Medical Professionalism and Humanitarian Health Care in the American Age of “-isms”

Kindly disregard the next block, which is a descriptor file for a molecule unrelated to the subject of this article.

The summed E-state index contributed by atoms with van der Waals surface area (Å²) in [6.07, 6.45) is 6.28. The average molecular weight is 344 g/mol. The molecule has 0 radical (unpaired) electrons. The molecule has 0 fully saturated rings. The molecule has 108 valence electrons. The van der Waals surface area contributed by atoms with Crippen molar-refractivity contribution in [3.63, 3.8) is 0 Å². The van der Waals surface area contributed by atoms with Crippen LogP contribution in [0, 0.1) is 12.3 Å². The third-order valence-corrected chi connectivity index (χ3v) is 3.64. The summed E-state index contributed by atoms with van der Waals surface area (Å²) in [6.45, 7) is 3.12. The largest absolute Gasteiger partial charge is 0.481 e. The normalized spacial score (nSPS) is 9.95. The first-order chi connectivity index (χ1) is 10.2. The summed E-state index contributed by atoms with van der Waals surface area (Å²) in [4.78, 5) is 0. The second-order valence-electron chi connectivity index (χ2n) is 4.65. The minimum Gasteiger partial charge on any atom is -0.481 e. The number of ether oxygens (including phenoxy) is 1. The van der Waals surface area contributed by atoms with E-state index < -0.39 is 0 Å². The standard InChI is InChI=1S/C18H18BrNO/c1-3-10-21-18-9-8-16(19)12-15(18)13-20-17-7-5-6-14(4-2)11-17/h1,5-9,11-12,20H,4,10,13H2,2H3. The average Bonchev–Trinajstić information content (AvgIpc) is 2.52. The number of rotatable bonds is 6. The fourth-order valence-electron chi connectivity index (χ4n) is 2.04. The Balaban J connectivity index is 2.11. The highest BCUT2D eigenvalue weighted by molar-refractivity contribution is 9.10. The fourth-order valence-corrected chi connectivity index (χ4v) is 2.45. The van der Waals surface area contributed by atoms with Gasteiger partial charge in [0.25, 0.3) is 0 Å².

The 2003 IOM report Unequal Treatment documented the inferior health care accorded African Americans and Hispanic Americans. Subsequent research has shown that women, the elderly, LGBTQ individuals, and other specific minority groups also receive disparate care. Unequal treatment is often a product of subconscious mental functions including stereotyping and the neurological interconnection of the brain’s emotional response and cognitive systems. Because these functions are hard-wired, they are not easily amenable to efforts to eliminate them from our thinking. But identifying and bringing them to light provides the opportunity to counteract them. The ACP-ABIM Professionalism Charter incorporates ameliorative precepts including altruism, moral reasoning, and conscious commitment to equal care. Medical Professionalism and Humanitarian Health Care in the American Age of “-isms” describes how empathetic or humanitarian care not only improves patient outcomes but provides meaning and satisfaction that enhances the well-being of the caregiver and counteracts physician burnout and dropout.